Because of his conservative past and relatively recent switch from the GOP, Barr is viewed with suspicion or hostility by many longtime LP members. At the North Carolina state party convention last month, Barr got only one vote in a straw poll that was won handily by (longtime LP activists Mary) Ruwart. (Noting that Ruwart had been active for many years in the North Carolina LP before moving to Texas, one libertarian wit dubbed the Tarheel State “Ruwartistan.”)
Under the rules governing the Libertarian nomination process, with unpledged delegates chosen by state party conventions, no candidate is expected to have a first-ballot majority. The field will be winnowed down as candidates are eliminated, with their supporters shifting to the remaining candidates.
“We’re cautiously optimistic,” the anonymous Barr operative said, but added that he expects a “bloody fight” in Sunday’s vote, possibly stretching into “the wee hours” of Monday morning.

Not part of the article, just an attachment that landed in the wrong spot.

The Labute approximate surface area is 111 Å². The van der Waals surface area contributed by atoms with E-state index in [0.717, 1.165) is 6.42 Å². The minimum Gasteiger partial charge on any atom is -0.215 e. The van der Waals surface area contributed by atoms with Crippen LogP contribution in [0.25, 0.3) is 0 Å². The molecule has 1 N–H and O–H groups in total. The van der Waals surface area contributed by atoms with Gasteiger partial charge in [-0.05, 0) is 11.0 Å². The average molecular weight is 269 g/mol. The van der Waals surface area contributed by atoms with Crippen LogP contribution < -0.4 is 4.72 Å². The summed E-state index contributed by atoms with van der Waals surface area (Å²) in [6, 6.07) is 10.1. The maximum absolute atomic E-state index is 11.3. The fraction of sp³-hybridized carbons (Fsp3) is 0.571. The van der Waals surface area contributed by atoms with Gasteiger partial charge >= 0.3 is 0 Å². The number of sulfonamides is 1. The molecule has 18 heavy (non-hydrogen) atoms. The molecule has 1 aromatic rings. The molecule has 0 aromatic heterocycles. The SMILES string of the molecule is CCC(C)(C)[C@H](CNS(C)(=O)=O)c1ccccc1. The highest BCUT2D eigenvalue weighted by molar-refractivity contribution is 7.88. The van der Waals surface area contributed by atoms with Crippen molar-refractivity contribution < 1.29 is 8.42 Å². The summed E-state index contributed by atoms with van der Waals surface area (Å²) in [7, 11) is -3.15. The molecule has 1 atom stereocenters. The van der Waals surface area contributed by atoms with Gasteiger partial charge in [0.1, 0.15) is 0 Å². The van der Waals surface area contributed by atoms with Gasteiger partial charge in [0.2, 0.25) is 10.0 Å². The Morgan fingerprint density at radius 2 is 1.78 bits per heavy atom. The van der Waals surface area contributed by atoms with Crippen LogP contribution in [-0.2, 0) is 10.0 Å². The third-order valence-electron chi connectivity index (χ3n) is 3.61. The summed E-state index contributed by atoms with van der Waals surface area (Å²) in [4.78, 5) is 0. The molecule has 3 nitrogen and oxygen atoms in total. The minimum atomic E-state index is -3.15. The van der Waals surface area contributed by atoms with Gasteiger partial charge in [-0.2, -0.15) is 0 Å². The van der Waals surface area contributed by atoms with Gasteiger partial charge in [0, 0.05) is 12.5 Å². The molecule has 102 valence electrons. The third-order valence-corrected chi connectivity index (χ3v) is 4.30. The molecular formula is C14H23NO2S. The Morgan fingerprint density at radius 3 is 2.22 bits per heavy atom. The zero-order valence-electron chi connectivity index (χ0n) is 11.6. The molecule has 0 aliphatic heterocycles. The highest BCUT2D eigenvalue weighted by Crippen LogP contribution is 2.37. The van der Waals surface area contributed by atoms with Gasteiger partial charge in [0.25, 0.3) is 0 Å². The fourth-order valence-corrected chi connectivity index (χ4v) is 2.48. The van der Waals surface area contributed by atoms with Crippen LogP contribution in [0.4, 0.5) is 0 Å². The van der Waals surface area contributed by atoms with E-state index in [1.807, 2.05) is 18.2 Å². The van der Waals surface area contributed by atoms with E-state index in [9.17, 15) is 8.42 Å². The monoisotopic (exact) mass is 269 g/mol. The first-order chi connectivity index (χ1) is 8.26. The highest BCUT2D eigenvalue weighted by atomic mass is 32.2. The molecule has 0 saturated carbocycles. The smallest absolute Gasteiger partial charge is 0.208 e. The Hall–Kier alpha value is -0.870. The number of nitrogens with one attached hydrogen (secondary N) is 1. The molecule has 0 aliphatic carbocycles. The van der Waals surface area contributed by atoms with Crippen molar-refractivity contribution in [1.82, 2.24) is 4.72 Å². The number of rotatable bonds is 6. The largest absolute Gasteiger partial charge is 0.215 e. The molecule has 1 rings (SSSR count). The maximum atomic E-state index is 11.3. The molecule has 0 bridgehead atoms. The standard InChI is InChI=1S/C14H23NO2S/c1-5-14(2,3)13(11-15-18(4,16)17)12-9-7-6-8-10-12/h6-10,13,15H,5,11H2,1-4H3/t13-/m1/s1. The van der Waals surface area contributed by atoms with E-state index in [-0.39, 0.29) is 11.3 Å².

(Georgia LP Chair Daniel) Adams said he expects the contest to be waged between Libertarian “purists” who fault Barr for his conservatism and “pragmatists” who see the benefit of nominating a nationally known candidate with proven political ability. That ability will be tested in Denver, where the Barr campaign — which has raised more than $100,000 according to the campaign’s official website — plans to field a team of floor managers and whips to gather delegates.
Many have assumed Bob Barr would easily win the Libertarian Party’s Presidential nomination this week, but it’s not a forgone conclusion. As Robert Stacey McCain points out in this article, Barr’s candidacy presents the LP with a tough choice.